Before she was Wonder Woman she was Diana, princess of the Amazons, trained warrior. When…
You may have caught Canberra comedians Frances McNair and Laura Campbell performing as part of ACT Like A Lady at the Canberra Comedy Festival, or at one of their solo stand up gigs.
Earlier this year they even cracked the big time at the Melbourne International Comedy Festival, but luckily for us, they haven’t forgotten their roots. On Tuesday 31 July Frances and Laura will be hanging out and telling jokes at the YWCA Canberra She Leads Conference Networking Function.
Laura started taking comedy seriously when a friend signed her up for the ANU Women’s Comedy Gala in 2016. Frances, who got into comedy about a year ago, jokingly compares her comedy career as a shot-by-shot remake of Lord of The Rings.
“I am Sam Gamgee and comedy is Frodo Baggins. I had no intention of going on this adventure. I have no idea what I’m doing. I don’t really know why I’m following Mr Frodo but I know I love him very much. Gollum is self-doubt. Orcs are every gross heckler ever.”
Both women use comedy as a way to share their stories of a world that often dismisses or ignores the voices of women and minorities.
“I explore a lot of my own experiences through the life of a young woman with multiple disabilities,” explains Laura. “I think that a lot of people have the same base emotions and reactions when it comes to any form of trauma, so I try and tap into those base emotions and flip them in a humorous way while also exploring my own idiosyncrasies and weirdness.”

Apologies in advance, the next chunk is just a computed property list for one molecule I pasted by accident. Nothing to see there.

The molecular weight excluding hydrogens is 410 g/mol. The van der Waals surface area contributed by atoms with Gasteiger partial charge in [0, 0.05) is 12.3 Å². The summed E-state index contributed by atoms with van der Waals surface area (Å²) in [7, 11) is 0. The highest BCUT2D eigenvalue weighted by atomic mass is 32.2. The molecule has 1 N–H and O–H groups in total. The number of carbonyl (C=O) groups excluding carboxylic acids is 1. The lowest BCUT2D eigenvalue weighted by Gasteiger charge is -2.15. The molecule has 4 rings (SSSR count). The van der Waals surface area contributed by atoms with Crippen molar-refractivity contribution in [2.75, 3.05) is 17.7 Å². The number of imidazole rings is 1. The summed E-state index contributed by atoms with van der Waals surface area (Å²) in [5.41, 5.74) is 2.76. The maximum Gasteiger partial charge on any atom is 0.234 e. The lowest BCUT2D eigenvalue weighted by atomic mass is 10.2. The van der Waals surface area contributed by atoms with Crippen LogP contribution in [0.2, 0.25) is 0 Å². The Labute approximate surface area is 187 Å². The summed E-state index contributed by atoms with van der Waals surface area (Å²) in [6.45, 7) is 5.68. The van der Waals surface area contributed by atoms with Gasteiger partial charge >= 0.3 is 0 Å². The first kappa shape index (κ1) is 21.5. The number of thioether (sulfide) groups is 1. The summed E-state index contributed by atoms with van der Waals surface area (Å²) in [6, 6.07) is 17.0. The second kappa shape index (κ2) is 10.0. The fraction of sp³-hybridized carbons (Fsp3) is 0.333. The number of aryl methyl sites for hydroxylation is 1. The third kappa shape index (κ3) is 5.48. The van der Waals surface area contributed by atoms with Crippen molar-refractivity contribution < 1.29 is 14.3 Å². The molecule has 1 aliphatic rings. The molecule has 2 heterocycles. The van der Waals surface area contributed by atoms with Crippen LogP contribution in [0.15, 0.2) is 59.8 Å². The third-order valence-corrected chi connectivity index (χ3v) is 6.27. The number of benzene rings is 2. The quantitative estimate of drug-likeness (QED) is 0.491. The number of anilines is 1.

This is increasingly possible because comedy itself is changing. Jokes and behaviour that may have been brushed off in the past are now being called out, and new perspectives are being welcomed into the conversation. Laura has seen this growth first hand.
“I came to comedy at a time of a huge influx of younger badass women who were not only ready to be a part of the scene but also to call out shitty behaviour where they saw it. There’s also a number of male comedians who had been in the scene a while and helped and stood by women when they spoke out against harassment or toxic behaviour in the scene.”
But it’s the support of like-minded women makes it all possible.
“I’ve met some of the best and most supportive people in my life in this scene,” says Frances. “The women I’ve met (shout out to the group chat!) have helped me to become so much more self-assured and empowered.”
Laura and Frances have got some solid advice for other women looking to break into comedy. First and foremost, that you don’t have to fit into the stereotype of what a comedian is or isn’t.
“Sure, there a number of people who come up and tell either stories or one-liner jokes, but comedy is so diverse and weird and free,” says Laura. “If you are making people laugh and think then you are doing the comedy!”
The next step: just keep doing it.
“The first time I ever did stand up I sucked,” says Frances. “I froze on stage, forgot my set, then went on a weird rant about Indiana Jones, and went home and decided I was not doing that again.
“But then I kept going to open mics and actively tried to improve by looking at comedy constructively…It’s been a year since I got on stage and said “Puberty is like Indiana Jones in the Temple of Doom” and I’m so grateful I kept going.”
These two legends will be hanging out and performing at the YWCA She Leads Conference Networking Function, which happens the night before the conference begins. The networking and cocktail function is a chance to chat to many of the speakers from the conference and meet other amazing women who are part of the Canberra community in a less formal setting. We’ll see you there!
What: The 2018 YWCA She Leads Conference Networking Function
When: Tuesday 31 July from 5 pm–9 pm
Where: Rex Hotel, 150 Northbourne Ave, Braddon
HerCanberra is a proud media partner of YWCA Canberra’s 2018 She Leads Conference.